Visiting the Former Capitals of Thailand – Sukhothai and Ayutthaya

After marveling at the scale and ingenuity of the temples of Angkor for three full days, I had a mild case of a condition known among travelers in Southeast Asia as “temple fatigue”. Were any other temples even worth seeing after Angkor Wat? As it turns out, though, the Khmer Empire did not exist in a vacuum, and there are other ancient capital cities that left their own mark on the region. After a break in Bangkok and Singapore from the exhausting sightseeing routine, I headed north in Thailand to visit two other once-great cities: Sukhothai and Ayutthaya.


The modern-day towns of Sukhothai, in northwestern Thailand, and Ayutthaya, just north of Bangkok, are rather mundane provincial capitals with wide streets and a slow pace of life. Sukhothai, straddling the Yom River near the foothills of Thailand’s northern mountains, was the capital of the Sukhothai Kingdom from the 13th to the 15th centuries, making it contemporary with the latter part of the Khmer Empire. The word Sukhothai means “dawn of happiness”, which seems appropriate given that the Sukhothai Kingdom is considered to be the start of the Thai nation, and Thailand is often nicknamed the “land of smiles”. At its peak, Sukhothai’s control extended over much of modern-day Thailand.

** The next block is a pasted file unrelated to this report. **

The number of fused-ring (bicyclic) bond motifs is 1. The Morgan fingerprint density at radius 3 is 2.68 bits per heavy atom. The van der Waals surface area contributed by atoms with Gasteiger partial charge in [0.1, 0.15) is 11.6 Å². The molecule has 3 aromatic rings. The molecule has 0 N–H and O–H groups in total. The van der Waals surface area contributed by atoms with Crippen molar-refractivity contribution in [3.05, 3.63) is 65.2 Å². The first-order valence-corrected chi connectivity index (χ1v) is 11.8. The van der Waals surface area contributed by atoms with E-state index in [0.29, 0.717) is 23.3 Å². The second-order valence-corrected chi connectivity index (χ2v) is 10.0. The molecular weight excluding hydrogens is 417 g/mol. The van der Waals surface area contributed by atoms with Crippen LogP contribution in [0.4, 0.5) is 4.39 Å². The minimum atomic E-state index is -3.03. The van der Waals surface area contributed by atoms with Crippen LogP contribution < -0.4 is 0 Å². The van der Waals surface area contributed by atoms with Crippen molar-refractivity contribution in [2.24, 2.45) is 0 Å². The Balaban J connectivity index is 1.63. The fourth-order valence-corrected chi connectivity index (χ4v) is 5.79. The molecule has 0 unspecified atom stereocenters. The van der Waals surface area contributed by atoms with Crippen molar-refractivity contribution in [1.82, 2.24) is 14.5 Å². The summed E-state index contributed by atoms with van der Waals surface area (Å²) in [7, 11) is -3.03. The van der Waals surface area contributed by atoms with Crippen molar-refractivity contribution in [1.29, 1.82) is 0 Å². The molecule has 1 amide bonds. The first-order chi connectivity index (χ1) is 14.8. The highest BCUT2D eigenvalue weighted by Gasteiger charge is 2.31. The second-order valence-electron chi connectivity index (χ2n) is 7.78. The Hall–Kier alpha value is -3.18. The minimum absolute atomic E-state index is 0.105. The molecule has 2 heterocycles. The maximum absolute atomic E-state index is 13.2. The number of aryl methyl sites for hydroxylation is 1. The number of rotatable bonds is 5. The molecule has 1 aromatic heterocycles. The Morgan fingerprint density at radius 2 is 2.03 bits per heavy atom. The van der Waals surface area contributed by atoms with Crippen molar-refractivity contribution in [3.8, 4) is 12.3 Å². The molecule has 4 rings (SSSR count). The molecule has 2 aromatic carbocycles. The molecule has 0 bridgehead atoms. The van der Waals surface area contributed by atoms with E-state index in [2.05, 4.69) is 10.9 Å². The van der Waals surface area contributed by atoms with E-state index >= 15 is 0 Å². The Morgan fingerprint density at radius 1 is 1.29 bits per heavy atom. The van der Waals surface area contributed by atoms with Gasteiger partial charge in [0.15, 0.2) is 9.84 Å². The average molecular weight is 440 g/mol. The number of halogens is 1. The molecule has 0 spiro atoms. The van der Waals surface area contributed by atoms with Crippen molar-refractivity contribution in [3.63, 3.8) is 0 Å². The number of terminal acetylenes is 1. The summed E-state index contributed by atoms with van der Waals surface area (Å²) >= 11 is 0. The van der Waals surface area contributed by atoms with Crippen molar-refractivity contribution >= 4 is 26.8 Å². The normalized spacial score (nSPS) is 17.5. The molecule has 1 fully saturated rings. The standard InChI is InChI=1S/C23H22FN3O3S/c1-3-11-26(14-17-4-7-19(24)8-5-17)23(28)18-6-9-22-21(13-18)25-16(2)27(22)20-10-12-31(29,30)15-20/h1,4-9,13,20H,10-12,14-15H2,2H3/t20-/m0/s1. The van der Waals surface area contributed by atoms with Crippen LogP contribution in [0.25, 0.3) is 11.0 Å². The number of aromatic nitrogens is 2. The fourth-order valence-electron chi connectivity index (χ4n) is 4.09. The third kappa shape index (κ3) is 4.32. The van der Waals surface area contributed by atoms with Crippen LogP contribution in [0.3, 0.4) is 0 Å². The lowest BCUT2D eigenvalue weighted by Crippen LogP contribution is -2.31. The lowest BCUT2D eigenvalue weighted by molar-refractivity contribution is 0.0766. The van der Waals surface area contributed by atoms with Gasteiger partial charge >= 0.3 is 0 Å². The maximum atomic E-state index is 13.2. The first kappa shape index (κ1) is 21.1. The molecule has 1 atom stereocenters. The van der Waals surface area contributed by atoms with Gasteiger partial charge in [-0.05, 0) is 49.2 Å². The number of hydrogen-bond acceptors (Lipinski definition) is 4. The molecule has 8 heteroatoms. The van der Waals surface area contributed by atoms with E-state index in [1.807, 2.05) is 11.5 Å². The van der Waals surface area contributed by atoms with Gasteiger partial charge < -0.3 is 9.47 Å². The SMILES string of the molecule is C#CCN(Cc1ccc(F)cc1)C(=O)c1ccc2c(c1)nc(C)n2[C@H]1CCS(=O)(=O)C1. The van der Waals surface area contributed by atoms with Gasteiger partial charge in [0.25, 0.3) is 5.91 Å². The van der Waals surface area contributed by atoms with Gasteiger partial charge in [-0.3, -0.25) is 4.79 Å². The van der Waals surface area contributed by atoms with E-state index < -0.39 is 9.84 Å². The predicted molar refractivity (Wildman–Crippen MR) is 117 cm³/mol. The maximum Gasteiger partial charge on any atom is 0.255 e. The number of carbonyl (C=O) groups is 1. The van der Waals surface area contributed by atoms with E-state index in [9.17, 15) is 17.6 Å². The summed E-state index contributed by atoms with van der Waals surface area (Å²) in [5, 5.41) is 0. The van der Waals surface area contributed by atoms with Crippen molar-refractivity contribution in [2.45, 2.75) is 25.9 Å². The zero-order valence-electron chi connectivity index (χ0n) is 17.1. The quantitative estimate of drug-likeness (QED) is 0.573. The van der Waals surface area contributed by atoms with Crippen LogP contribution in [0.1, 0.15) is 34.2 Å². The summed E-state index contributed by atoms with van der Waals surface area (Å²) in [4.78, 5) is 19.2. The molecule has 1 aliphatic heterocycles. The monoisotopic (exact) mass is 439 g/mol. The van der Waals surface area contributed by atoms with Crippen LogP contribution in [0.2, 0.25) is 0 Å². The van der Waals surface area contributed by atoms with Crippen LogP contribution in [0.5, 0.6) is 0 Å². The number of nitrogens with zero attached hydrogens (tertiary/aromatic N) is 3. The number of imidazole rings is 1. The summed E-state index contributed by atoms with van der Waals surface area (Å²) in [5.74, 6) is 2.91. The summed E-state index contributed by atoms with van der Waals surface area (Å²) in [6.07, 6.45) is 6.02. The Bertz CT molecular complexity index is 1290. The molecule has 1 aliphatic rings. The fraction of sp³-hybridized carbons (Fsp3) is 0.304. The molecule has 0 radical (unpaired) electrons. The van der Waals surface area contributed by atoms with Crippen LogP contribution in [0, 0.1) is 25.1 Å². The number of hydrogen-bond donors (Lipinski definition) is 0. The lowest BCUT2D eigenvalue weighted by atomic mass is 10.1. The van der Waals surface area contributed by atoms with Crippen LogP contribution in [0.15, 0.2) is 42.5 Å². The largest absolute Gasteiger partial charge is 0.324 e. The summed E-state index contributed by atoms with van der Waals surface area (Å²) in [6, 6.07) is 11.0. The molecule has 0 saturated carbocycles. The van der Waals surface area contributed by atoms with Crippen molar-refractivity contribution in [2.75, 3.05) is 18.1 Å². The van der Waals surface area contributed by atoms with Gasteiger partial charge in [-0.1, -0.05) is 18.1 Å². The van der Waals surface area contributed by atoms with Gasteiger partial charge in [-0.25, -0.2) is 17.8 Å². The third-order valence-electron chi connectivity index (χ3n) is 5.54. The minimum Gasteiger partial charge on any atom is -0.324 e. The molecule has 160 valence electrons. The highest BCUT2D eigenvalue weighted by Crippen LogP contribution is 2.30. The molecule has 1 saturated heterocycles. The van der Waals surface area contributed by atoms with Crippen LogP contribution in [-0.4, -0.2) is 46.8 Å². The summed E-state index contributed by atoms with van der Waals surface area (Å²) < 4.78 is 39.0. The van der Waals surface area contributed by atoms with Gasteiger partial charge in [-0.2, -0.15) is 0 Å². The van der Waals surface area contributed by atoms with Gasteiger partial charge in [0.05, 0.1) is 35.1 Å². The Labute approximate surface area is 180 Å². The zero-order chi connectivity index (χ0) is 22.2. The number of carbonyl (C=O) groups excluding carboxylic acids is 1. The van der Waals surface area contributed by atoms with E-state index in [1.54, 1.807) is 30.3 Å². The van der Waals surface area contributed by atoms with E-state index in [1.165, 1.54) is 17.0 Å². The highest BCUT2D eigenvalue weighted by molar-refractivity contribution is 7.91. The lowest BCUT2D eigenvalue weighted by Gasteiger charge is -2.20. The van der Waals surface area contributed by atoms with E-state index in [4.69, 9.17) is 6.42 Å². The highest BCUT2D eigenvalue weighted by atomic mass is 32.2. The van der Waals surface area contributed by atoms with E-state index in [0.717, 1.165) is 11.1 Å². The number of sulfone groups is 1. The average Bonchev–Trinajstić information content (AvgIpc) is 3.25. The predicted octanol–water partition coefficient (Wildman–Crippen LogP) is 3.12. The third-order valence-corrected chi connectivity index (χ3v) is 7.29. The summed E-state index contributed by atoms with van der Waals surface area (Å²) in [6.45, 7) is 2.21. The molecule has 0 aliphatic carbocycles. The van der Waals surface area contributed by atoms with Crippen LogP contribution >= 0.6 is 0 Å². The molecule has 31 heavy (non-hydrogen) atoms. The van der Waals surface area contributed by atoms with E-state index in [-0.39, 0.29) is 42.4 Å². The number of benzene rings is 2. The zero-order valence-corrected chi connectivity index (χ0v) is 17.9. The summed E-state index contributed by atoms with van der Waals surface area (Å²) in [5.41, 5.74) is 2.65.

The ruins of Sukhothai are concentrated in and around a walled area a short distance outside the modern city of Sukhothai, similar to Angkor’s location outside Siem Reap. However, rather than hiding in a natural jungle setting, the Sukhothai Historical Park is beautifully landscaped and linked together with a network of tree-lined bike paths. In its day, Sukhothai was a much smaller city than Angkor, so I was able to visit most of the main sites in just a few hours. Though most of the remaining structures are religious in nature, there are also sites within Sukhothai with evidence of other structures, such as kilns and a royal palace.

Wat Sa Si in Sukhothai, Thailand
This ruin was once the assembly hall of Wat Sa Si. Buddhist temples in Thailand often have two main halls: the assembly hall and the ordination hall. In the assembly hall, lay people come to pray, and participate in ceremonies together with monks.
Chedi in Sukhothai, Thailand
This type of structure, called a chedi (or stupa), is an important type of Buddhist architecture.
Chedi in Sukhothai, Thailand with Reflection
The purpose of a chedi is to house the remains or relics of an important Buddhist person such as a monk, and to serve as a place of meditation. Some temple compounds have just one or a few chedis, while others have several hundred.